Jack-of-all-trades puts skills to good use in Corps
2nd Marine Aircraft Wing
Story by Sgt. Juan Vara

AL ASAD, Iraq (Aug. 17, 2005) -- “One thing I always wanted to do was be a Marine,” said Sgt. Daniel R. Navrestad. “I said ‘If I’m going to do it, now is the time to do it. I’m 20 and I need to get it done before I get too old.’”

In August 2002, the Galesville, Wis., native enlisted in the Marine Corps to realize a childhood dream. He is now supporting Operation Iraqi Freedom as the radio chief of Marine Wing Support Group 27.

His job is to troubleshoot, repair and maintain the radios used to monitor convoys and other personnel outside the base’s perimeter, but since his arrival in February, he’s gone above and beyond his duties.

Navrestad helped the Marines in the unit’s communications and data department make a safer working environment for everyone in the group headquarters by replacing and rerouting more than 120 computer and telephone lines in the building. He also built wooden desks and walls in the group’s combined operations center and hung plasma screens and projectors from the ceiling to help those working there accomplish their mission more efficiently.

To make life easier for those in the combined operations center, and ultimately for those outside “the wire,” he added more radios to monitor all the networks under the group’s responsibility.

“I don’t mind being deployed,” he said. “Whether it is Iraq or anywhere else it’s all a different experience.”

A 2000 graduate of Galesville-Ettrick-Trempealeau High School, Navrestad had several jobs before joining the Corps. He was a mechanic, construction worker and electrician and did masonry and lawn care before setting foot at Marine Corps Recruit Depot, San Diego.

“I always wanted to be in the military and one of the biggest reasons for that is that my dad was a Marine,” he said. “He didn’t want me to join, he said I wasn’t going to like it, but now he’s very proud of me.”

And his father has plenty of reasons to be proud. Navrestad is what the Marine Corps knows as a ‘fast-tracker.’ He left basic training as a private first class and was promoted to lance corporal two weeks after reporting to his first duty station, 9th Engineer Support Battalion, in Camp Hansen, Okinawa, Japan.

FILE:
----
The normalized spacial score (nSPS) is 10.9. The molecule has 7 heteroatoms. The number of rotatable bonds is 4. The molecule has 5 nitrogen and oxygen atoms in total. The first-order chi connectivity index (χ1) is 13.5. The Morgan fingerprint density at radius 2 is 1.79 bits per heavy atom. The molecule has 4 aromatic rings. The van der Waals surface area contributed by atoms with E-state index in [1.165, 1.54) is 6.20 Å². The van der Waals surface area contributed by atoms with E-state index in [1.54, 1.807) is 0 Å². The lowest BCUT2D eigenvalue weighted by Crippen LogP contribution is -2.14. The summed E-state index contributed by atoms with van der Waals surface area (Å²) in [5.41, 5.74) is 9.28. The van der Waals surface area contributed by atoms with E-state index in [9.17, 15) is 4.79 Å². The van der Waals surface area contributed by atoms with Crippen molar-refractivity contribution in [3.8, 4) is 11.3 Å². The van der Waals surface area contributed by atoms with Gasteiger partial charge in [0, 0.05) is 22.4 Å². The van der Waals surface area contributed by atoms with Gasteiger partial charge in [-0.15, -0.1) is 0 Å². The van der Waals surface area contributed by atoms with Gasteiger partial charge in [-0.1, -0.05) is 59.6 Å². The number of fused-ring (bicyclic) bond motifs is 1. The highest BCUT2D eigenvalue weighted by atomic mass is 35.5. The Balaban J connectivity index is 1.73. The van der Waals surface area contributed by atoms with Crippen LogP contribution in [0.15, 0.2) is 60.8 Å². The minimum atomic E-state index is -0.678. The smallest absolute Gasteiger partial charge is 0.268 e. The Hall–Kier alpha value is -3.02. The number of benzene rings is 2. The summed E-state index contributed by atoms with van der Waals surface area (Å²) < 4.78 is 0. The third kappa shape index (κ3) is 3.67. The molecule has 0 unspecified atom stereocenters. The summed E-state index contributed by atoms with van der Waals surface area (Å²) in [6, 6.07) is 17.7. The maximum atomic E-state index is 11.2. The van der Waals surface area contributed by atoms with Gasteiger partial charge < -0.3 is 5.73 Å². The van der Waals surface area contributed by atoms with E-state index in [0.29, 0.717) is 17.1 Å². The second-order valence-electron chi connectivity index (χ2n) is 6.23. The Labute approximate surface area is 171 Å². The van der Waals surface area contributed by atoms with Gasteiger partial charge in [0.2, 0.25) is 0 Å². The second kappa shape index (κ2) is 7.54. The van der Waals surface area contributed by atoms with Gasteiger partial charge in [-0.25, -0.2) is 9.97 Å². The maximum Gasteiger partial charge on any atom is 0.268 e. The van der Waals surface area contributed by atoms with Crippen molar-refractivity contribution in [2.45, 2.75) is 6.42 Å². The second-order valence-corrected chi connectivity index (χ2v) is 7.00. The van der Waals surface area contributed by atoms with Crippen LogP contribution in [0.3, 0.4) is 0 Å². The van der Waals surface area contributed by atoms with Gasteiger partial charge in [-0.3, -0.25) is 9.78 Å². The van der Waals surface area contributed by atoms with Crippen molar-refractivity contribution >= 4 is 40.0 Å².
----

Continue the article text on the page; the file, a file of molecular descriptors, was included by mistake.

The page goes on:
In January 2004–17 months after enlisting–he was promoted to corporal. A year later he was promoted to his current rank. Navrestad went from private to sergeant in less than three years. Not bad for someone who enlisted hoping to be an electrician and ended as a field radio operator.

A jack-of-all-trades, Navrestad is good with his hands. Not only is he a skilled carpenter, he’s also a Marine Corps Martial Arts Program (MCMAP) instructor. When he’s not deployed he finds time to train others who want to improve their close combat fighting capabilities.

“That’s something I can give back to the Marine Corps while I’m still in,” he said of his martial arts instruction. “Marines love MCMAP.”

Navrestad plans on being a Marine for years to come. “I put my re-enlistment package in and I’m re-enlisting in October,” he said.

Both of his grandfathers served in the Army in the communications field, his father is a Marine veteran who worked on ejection seats and his brother and sister are in the Army. His brother, in the Army since 1997, is a heavy equipment operator and his sister, who joined in July 2002, is a food service specialist.

“My grandfather–my dad’s dad–died while I was stationed in Japan,” he said. “When I read his obituary I found out he was a radio operator in World War II. I’m carrying out a tradition I didn’t even know about.”